The prosecutor’s fallacy and the defense fallacy are misinterpretations of conditional probabilities.
Two common fallacies might arise in connection with statistical evidence: the prosecutor’s fallacy and the defense fallacy.
The prosecutor’s fallacy is when the context in which the accused has been brought to court is falsely assumed to be irrelevant when weighing the evidence. For example, an analyst may testify that “There’s only a 1/X chance that someone other than the suspect left the sample.” This statement ignores other crime scene evidence and overemphasizes the weight of the evidence under discussion.
In the defense fallacy, a defense attorney infers that if the probability of a suspect is 1/Y, then X/Y people could have committed the crime. For example, perhaps a suspect in a town of 1,000,000 people has a Random Match Probability (RMP) of 1/10,000. The defense attorney may imply that this suggests that any one of 100 people in the city may be the culprit. This fallacy underemphasizes the weight of DNA evidence and, like the prosecutor’s fallacy, causes jurors to ignore other evidence by focusing on what they perceive to be an important figure.
It is important for attorneys to distinguish the RMP from a source probability, since in the final analysis the litigation is usually interested in the source probability rather than the random match probability. Learn more about random match probability in the video, at right.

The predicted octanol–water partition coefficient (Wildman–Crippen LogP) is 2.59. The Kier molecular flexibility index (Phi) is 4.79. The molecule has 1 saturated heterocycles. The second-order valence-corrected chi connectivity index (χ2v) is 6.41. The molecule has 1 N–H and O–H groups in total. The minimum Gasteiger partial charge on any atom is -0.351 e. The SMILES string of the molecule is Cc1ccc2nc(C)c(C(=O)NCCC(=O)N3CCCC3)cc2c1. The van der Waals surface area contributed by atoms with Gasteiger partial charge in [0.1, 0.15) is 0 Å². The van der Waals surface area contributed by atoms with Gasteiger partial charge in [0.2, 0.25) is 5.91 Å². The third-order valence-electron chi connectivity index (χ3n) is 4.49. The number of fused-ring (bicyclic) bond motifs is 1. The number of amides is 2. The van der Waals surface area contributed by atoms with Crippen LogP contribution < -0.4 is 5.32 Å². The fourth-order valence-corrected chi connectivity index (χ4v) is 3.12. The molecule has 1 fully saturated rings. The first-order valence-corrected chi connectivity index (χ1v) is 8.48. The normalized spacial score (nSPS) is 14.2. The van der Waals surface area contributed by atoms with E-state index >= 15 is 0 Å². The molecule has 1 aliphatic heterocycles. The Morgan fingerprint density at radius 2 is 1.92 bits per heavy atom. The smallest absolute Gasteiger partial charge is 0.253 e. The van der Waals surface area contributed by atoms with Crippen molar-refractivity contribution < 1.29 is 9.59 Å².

These fallacies are not solely related to DNA, as in the above examples. They are statistical fallacies that may arise in any statistical context.
The prosecutor’s fallacy and the defense fallacy are two distinct, opposing hypotheses. How will the jury weigh them?
An analyst can address the situation statistically, testing one hypothesis mathematically against the other. There are several calculations that aim at making this comparison, but the most common is the likelihood ratio, also known as the Bayesian theorem.
The Bayesian theorem is often used to compute the probability of paternity, or paternity index. These fairly complicated computations work well in a case when comparing single-source specimens, from unrelated people.
The likelihood ratio is more broadly used in Europe, but given the increasing emphasis on statistics, it may become more popular in the United States.